QUEENSTOWN GIRLS’ HIGH SCHOOL, Queenstown, Eastern Cape.
The arms were registered by the Bureau of Heraldry under a certificate issued on 7 June 1976. The blazon reads:
Arms: Argent, a cross gules; in the first quarter an aloe plant bearing three racemes proper.
Motto: Veritas et virtus.
About the arms:
This simple and effective coat of arms comprises only two elements:
1. The cross of St George, patron saint of England and therefore a significant figure among the largely English-speaking colonists who settled Queenstown and its district from 1853 onwards, following its conquest. The district had formerly been the home of the Xhosa chief Maqoma and his following. Maqoma was the right-hand son of Ngqika ka Mlawu and regent for his half-brother Sandile.
2. An aloe, most probably Aloe ferox, a typical plant of many parts of the Eastern Cape, and because of its height (often taller than an adult man) and the visibility over a distance of its yellow-orange-to-red blossoms, often taken as a symbol. It appears in the arms of the Eastern Cape Province and of the town of Walmer, and in the compartment (ground for supporters) of the arms of East London, and in the crest of Transkei.
This illustration shows the aloe plant coloured green, while the school uses an illustration showing it in black. In reality the fleshy, spined leaves are green (sometimes grey-green, and often stained with red) at the top of the plant, but soon die and shrivel, and the older ones hang suspended from the stem with a brownish or greyish colouring.
The blossoms only last for a few weeks, attracting many kinds of birds (especially sugarbirds and sunbirds) which often spoil the inflorescences. Many plants produce a second set of inflorescences after this. Orange-coloured fruits appear in place of the flowers, which are also favoured by birds.
When the fruits fall away, the dried-out “candelabra” of the inflorescences can remain on the plant for some months.
The motto translates as “Zealous and strict”.
Name of the school:
The school currently styles itself Queenstown Girls’ High School, possibly because this is the name the Cape Education Department used for it over many years.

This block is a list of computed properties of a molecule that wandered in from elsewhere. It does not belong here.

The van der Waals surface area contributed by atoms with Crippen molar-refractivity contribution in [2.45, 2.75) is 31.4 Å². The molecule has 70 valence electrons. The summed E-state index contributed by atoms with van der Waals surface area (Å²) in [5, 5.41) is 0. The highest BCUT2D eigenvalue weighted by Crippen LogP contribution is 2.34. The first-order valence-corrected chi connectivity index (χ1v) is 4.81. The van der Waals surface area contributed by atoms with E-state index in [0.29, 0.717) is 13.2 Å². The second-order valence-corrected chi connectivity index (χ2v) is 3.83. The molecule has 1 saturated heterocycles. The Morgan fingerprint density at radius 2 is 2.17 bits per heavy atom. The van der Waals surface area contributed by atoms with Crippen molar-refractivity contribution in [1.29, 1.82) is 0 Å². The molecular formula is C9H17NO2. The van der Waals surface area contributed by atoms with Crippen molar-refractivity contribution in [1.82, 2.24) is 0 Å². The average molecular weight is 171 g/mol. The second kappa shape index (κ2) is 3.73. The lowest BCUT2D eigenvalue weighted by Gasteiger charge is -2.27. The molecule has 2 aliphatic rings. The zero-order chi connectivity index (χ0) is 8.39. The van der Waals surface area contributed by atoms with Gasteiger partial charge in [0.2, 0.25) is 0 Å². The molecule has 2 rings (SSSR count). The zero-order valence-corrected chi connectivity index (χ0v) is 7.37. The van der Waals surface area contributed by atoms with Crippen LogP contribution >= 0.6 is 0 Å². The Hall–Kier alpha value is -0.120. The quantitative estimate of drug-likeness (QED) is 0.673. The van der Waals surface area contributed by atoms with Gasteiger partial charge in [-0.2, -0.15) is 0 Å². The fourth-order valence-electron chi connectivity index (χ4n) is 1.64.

But for a long time the school’s headmistresses referred to it as the “Girls’ High School, Queenstown”, a practice which resulted in a game played among the pupils, who said that the school did not have a proper name and then invented possible names for it. One such name (given with tongue firmly in cheek) was “St George’s Academy for Young Ladies”.
History of the school:
The history given on the school’s website recalls the day that Dr William Bisset Berry (later Sir Bisset) on 2 August 1875 took his daughter, Gwendoline Berry, and her friend, Wilhelmina Browne, to the Government boys’ public school and demanded that they be enrolled.
(The boys’ school is now called Queen’s College.)
“But this is a boys’ school. How can I admit them?” asked the principal, Mr Frederick Beswick.
But admit them he did, and that day in 1875 is today celebrated as the birthday of the girls’ school – which officially turned 125 in the year 2000.
Perhaps a more accurate date for the foundation of the girls’ school is 1898, when the girls and boys were separated and Miss Agnes Burt was appointed headmistress of the new Girls’ School.
She gave the school its motto: Veritas et Virtus. Zealous and strict, she won the admiration and affection of her girls.
In 1918 the school moved to its present home (greatly enlarged since then, but in the same original style) in Frost Street. The building is now surrounded by three girls’ hostels and extensive sports facilities.
In January 1991 the parents of the school opted for “Model C”, which meant that the school, for much of the 20th century racially exclusive against its will, could now admit pupils of any race. (More detail on this choice is given here.)
Die skoolwapen se blasoen lui in Afrikaans:
Wapen: In silwer, ’n kruis van rooi; in die eerste kwartier ’n aalwynplant met drie blomtrosse van natuurlike kleur.
Leuse: Veritas et virtus.
Die leuse vertaal as: “Ywerig en streng” (of “Ernstig en presies”).
Remarks, inquiries: Mike Oettle